It took two years for Selva and her handpicked team of Plasencia factory workers to develop her first brand, Flor de Selva, a Honduran puro, which she first presented in five sizes to the five best cigar shops in Paris. Each of the shop owners agreed to sell the cigars, telling her that their customers would dictate whether they would order more boxes later. It didn’t take Selva long to learn that her cigars were a hit with Parisian smokers. A week after first placing them in the shops she received reorders, and not too long after that other French retailers contacted her to carry Flor de Selva cigars.

With sales expanding in Europe, Selva sought to diversify her brands. Over the years, she has increased the Flor de Selva line to 13 sizes, added a maduro-wrapped version to the brand and released the special Flor de Selva Coleccion Aniversario No. 20.

Maya Selva Flor Selva Tempo

Made to celebrate Maya Selva Cigars’ 20th anniversary in 2015 and initially released in 2016 in France as a limited-edition Lancero, Flor de Selva Coleccion Aniversario No. 20 cigars are packaged in elegant red 10-count wooden boxes and debuted in the U.S. in May with a lineup of four sizes: Egoista (3.5 x 56), Petit Corona (5.5 x 42), Robusto (4.75 x 50) and Tempo (6 x 60).

She has also added other brands to the portfolio. In 1997, she introduced Cumpay, a Nicaraguan puro made at Plasencia’s Nicaraguan factory in Esteli. Cumpay is noteworthy because it was one of the first cigars, if not the first cigar, blended with tobacco from Ometepe.

In 2002, Selva partnered with Armando Andres Diaz—who had helped her develop Flor de Selva and Cumpay with Plasencia—to open her own factory in Danli to produce her third cigar line, Villa Zamorano. A high-quality bundle cigar that uses an Indonesian Sumatra wrapper, the rest of Villa Zamorano’s blend is dictated by whatever other tobaccos are available.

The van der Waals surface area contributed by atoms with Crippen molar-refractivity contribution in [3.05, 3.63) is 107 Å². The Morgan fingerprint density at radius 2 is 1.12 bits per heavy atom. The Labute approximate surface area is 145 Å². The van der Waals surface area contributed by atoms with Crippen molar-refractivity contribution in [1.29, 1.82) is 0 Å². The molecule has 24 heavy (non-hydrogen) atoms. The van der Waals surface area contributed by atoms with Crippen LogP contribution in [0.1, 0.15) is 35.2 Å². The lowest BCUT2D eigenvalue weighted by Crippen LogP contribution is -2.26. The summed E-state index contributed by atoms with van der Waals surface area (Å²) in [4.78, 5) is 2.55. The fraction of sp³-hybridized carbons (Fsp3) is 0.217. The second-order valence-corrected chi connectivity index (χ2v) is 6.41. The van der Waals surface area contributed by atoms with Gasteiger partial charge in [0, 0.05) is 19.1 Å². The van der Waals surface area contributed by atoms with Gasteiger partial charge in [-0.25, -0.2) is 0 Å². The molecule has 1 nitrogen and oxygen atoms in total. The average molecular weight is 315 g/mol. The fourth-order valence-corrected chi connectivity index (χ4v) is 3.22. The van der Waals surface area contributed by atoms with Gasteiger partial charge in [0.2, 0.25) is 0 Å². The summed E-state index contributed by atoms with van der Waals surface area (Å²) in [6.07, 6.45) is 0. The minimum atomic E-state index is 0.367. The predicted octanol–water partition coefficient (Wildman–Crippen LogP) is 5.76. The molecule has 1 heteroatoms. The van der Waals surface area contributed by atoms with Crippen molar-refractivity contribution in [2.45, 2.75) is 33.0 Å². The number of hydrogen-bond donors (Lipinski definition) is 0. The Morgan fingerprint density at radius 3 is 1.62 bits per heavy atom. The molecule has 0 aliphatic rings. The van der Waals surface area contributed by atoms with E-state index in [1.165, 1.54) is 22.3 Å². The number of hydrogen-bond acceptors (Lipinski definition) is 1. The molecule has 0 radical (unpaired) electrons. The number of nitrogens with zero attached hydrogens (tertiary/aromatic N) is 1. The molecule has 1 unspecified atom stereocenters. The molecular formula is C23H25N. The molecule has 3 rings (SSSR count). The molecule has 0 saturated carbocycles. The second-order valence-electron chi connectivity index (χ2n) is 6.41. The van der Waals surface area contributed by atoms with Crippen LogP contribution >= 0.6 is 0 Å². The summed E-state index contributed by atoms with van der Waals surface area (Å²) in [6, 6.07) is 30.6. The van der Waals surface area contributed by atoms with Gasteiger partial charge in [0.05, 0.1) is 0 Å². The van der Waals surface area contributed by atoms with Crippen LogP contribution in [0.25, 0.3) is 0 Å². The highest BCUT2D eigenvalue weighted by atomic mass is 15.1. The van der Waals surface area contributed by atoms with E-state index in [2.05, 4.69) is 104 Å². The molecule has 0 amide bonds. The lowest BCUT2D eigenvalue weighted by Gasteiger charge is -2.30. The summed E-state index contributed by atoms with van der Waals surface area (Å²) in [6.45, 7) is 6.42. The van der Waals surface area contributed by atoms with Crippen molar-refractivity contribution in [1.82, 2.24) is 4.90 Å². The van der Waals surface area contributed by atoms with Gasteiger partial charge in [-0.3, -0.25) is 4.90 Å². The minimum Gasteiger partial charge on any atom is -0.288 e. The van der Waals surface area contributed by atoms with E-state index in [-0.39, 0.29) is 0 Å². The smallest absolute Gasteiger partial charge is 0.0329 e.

Steady Growth
Progress is rarely as neat as a line steadily moving up a chart’s grid. Real world success is often a combination of a few victories mixed with a few setbacks. Selva is especially buoyed by the success of a sales trip she made to the West Coast in early June to introduce Flor de Selva Coleccion Aniversario No. 20 cigars to retailers and consumers alike. A few years ago, Selva expressed the goal of forming partnerships with 150 of the top U.S. retailers. In 2017, she has surpassed that number, slowly gaining traction in the crowded and competitive U.S. market and proving that success for boutique cigar companies still remains within the realm of possibility.

“People smoke cigars to indulge themselves,” Selva concludes. “Cigars help people relax and enjoy their days. Our cigars are made with only the best tobaccos available and have a quality and flavor that a lot of people around the world enjoy. That’s been our recipe for success in France, then in Europe, and now around the world.”

This story first appeared in the January/February 2018 issue of Tobacco Business magazine. Members of the tobacco industry are eligible for a complimentary subscription to our magazine. Click here for details.

– Story by Stephen A. Ross, senior editor of Tobacco Business Magazine